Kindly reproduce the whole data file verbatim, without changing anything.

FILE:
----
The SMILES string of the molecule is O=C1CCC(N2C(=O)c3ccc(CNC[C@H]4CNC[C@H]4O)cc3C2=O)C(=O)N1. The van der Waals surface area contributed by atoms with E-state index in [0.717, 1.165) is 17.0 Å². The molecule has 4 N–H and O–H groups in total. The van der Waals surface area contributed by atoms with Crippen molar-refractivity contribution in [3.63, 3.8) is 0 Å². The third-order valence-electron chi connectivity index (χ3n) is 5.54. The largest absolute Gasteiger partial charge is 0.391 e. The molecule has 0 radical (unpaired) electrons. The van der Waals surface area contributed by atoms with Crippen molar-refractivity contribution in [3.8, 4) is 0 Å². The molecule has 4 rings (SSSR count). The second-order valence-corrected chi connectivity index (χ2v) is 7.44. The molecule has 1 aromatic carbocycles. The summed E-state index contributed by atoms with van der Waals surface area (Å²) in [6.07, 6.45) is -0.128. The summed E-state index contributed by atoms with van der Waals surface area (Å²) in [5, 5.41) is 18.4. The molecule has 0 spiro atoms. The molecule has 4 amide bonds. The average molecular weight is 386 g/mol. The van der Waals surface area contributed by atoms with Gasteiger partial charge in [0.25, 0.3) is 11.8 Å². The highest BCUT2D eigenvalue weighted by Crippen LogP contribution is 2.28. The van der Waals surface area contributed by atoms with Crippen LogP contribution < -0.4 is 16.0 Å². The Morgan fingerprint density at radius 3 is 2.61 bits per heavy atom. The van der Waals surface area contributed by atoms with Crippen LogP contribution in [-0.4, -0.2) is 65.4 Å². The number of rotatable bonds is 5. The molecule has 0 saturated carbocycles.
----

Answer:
The SMILES string of the molecule is O=C1CCC(N2C(=O)c3ccc(CNC[C@H]4CNC[C@H]4O)cc3C2=O)C(=O)N1. The van der Waals surface area contributed by atoms with E-state index in [0.717, 1.165) is 17.0 Å². The molecule has 4 N–H and O–H groups in total. The van der Waals surface area contributed by atoms with Crippen molar-refractivity contribution in [3.63, 3.8) is 0 Å². The third-order valence-electron chi connectivity index (χ3n) is 5.54. The largest absolute Gasteiger partial charge is 0.391 e. The molecule has 0 radical (unpaired) electrons. The van der Waals surface area contributed by atoms with Crippen molar-refractivity contribution in [3.8, 4) is 0 Å². The molecule has 4 rings (SSSR count). The second-order valence-corrected chi connectivity index (χ2v) is 7.44. The molecule has 1 aromatic carbocycles. The summed E-state index contributed by atoms with van der Waals surface area (Å²) in [6.07, 6.45) is -0.128. The summed E-state index contributed by atoms with van der Waals surface area (Å²) in [5, 5.41) is 18.4. The molecule has 0 spiro atoms. The molecule has 4 amide bonds. The average molecular weight is 386 g/mol. The van der Waals surface area contributed by atoms with Gasteiger partial charge in [0.25, 0.3) is 11.8 Å². The highest BCUT2D eigenvalue weighted by Crippen LogP contribution is 2.28. The van der Waals surface area contributed by atoms with Crippen LogP contribution < -0.4 is 16.0 Å². The Morgan fingerprint density at radius 3 is 2.61 bits per heavy atom. The van der Waals surface area contributed by atoms with Crippen LogP contribution in [-0.4, -0.2) is 65.4 Å². The number of rotatable bonds is 5. The molecule has 0 saturated carbocycles.